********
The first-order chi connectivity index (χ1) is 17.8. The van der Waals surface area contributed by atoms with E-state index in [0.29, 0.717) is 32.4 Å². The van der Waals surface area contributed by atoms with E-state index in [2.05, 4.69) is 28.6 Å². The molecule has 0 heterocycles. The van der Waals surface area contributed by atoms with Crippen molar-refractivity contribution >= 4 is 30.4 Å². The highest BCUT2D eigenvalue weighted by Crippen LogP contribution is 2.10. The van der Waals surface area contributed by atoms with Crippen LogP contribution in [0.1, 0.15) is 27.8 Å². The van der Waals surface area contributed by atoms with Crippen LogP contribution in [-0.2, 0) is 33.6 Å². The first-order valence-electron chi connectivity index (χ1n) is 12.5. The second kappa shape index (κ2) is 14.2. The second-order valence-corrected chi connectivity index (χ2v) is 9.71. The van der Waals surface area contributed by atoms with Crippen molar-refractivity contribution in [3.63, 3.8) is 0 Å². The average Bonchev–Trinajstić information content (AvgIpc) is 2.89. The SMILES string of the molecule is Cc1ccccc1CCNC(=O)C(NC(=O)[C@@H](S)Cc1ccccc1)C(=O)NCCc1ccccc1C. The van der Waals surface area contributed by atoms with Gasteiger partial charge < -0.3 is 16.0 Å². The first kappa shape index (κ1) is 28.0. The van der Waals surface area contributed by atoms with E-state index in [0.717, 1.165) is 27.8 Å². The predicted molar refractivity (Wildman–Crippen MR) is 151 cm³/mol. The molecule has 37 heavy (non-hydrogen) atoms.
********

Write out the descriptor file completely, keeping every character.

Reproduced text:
The first-order chi connectivity index (χ1) is 17.8. The van der Waals surface area contributed by atoms with E-state index in [0.29, 0.717) is 32.4 Å². The van der Waals surface area contributed by atoms with E-state index in [2.05, 4.69) is 28.6 Å². The molecule has 0 heterocycles. The van der Waals surface area contributed by atoms with Crippen molar-refractivity contribution >= 4 is 30.4 Å². The highest BCUT2D eigenvalue weighted by Crippen LogP contribution is 2.10. The van der Waals surface area contributed by atoms with Crippen LogP contribution in [0.1, 0.15) is 27.8 Å². The van der Waals surface area contributed by atoms with Crippen LogP contribution in [-0.2, 0) is 33.6 Å². The first-order valence-electron chi connectivity index (χ1n) is 12.5. The second kappa shape index (κ2) is 14.2. The second-order valence-corrected chi connectivity index (χ2v) is 9.71. The van der Waals surface area contributed by atoms with Crippen molar-refractivity contribution in [3.63, 3.8) is 0 Å². The average Bonchev–Trinajstić information content (AvgIpc) is 2.89. The SMILES string of the molecule is Cc1ccccc1CCNC(=O)C(NC(=O)[C@@H](S)Cc1ccccc1)C(=O)NCCc1ccccc1C. The van der Waals surface area contributed by atoms with Gasteiger partial charge < -0.3 is 16.0 Å². The first kappa shape index (κ1) is 28.0. The van der Waals surface area contributed by atoms with E-state index in [0.717, 1.165) is 27.8 Å². The predicted molar refractivity (Wildman–Crippen MR) is 151 cm³/mol. The molecule has 37 heavy (non-hydrogen) atoms.